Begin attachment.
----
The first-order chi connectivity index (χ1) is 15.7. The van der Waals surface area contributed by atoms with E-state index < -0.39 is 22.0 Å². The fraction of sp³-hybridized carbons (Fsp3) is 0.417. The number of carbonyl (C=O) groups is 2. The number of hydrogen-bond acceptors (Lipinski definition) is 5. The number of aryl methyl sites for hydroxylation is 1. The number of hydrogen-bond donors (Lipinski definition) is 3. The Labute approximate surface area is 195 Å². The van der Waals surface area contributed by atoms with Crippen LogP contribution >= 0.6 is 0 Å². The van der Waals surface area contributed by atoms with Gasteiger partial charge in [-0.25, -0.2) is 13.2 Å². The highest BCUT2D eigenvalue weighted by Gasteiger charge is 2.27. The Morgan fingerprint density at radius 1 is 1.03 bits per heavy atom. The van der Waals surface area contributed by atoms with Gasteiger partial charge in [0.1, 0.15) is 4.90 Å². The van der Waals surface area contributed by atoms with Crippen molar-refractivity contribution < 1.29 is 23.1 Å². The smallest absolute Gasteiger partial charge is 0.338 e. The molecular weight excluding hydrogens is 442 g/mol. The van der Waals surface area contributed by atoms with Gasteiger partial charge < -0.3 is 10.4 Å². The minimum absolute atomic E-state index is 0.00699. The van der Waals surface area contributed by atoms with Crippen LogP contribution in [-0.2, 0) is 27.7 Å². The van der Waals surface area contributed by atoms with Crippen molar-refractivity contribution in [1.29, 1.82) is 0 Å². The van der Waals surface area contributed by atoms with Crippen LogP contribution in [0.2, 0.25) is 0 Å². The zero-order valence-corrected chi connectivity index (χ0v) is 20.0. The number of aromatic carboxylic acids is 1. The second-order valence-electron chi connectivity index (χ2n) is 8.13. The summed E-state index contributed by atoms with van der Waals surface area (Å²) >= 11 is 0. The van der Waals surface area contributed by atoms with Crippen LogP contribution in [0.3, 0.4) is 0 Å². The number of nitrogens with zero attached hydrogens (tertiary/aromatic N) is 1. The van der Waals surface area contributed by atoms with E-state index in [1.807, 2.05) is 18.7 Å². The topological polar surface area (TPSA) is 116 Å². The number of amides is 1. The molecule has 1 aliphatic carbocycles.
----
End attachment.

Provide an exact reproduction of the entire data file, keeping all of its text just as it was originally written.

The first-order chi connectivity index (χ1) is 15.7. The van der Waals surface area contributed by atoms with E-state index < -0.39 is 22.0 Å². The fraction of sp³-hybridized carbons (Fsp3) is 0.417. The number of carbonyl (C=O) groups is 2. The number of hydrogen-bond acceptors (Lipinski definition) is 5. The number of aryl methyl sites for hydroxylation is 1. The number of hydrogen-bond donors (Lipinski definition) is 3. The Labute approximate surface area is 195 Å². The van der Waals surface area contributed by atoms with Crippen LogP contribution >= 0.6 is 0 Å². The van der Waals surface area contributed by atoms with Gasteiger partial charge in [-0.25, -0.2) is 13.2 Å². The highest BCUT2D eigenvalue weighted by Gasteiger charge is 2.27. The Morgan fingerprint density at radius 1 is 1.03 bits per heavy atom. The van der Waals surface area contributed by atoms with Gasteiger partial charge in [0.1, 0.15) is 4.90 Å². The van der Waals surface area contributed by atoms with Crippen molar-refractivity contribution < 1.29 is 23.1 Å². The smallest absolute Gasteiger partial charge is 0.338 e. The molecular weight excluding hydrogens is 442 g/mol. The van der Waals surface area contributed by atoms with Gasteiger partial charge < -0.3 is 10.4 Å². The minimum absolute atomic E-state index is 0.00699. The van der Waals surface area contributed by atoms with Crippen LogP contribution in [-0.2, 0) is 27.7 Å². The van der Waals surface area contributed by atoms with Crippen molar-refractivity contribution in [1.29, 1.82) is 0 Å². The van der Waals surface area contributed by atoms with Crippen LogP contribution in [0.2, 0.25) is 0 Å². The zero-order valence-corrected chi connectivity index (χ0v) is 20.0. The number of aromatic carboxylic acids is 1. The second-order valence-electron chi connectivity index (χ2n) is 8.13. The summed E-state index contributed by atoms with van der Waals surface area (Å²) >= 11 is 0. The van der Waals surface area contributed by atoms with Crippen LogP contribution in [0.3, 0.4) is 0 Å². The number of nitrogens with zero attached hydrogens (tertiary/aromatic N) is 1. The van der Waals surface area contributed by atoms with E-state index in [1.807, 2.05) is 18.7 Å². The topological polar surface area (TPSA) is 116 Å². The number of amides is 1. The molecule has 1 aliphatic carbocycles.